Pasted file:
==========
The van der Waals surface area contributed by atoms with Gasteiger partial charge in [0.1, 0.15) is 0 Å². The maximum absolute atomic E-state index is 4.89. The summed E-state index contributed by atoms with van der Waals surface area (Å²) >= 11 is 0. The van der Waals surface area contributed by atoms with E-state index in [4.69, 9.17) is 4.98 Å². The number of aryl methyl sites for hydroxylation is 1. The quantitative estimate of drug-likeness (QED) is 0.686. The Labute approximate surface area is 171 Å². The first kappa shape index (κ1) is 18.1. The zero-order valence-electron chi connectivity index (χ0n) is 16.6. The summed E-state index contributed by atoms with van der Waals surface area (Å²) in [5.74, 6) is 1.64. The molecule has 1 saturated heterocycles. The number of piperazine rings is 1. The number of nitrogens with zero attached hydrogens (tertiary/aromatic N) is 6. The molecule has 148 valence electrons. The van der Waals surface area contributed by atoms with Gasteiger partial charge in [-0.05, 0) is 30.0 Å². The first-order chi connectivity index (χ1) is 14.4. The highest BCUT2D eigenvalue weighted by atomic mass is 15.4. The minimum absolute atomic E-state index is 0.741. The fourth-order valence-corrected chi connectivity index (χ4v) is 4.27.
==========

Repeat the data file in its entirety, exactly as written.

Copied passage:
The van der Waals surface area contributed by atoms with Gasteiger partial charge in [0.1, 0.15) is 0 Å². The maximum absolute atomic E-state index is 4.89. The summed E-state index contributed by atoms with van der Waals surface area (Å²) >= 11 is 0. The van der Waals surface area contributed by atoms with E-state index in [4.69, 9.17) is 4.98 Å². The number of aryl methyl sites for hydroxylation is 1. The quantitative estimate of drug-likeness (QED) is 0.686. The Labute approximate surface area is 171 Å². The first kappa shape index (κ1) is 18.1. The zero-order valence-electron chi connectivity index (χ0n) is 16.6. The summed E-state index contributed by atoms with van der Waals surface area (Å²) in [5.74, 6) is 1.64. The molecule has 1 saturated heterocycles. The number of piperazine rings is 1. The number of nitrogens with zero attached hydrogens (tertiary/aromatic N) is 6. The molecule has 148 valence electrons. The van der Waals surface area contributed by atoms with Gasteiger partial charge in [-0.05, 0) is 30.0 Å². The first-order chi connectivity index (χ1) is 14.4. The highest BCUT2D eigenvalue weighted by atomic mass is 15.4. The minimum absolute atomic E-state index is 0.741. The fourth-order valence-corrected chi connectivity index (χ4v) is 4.27.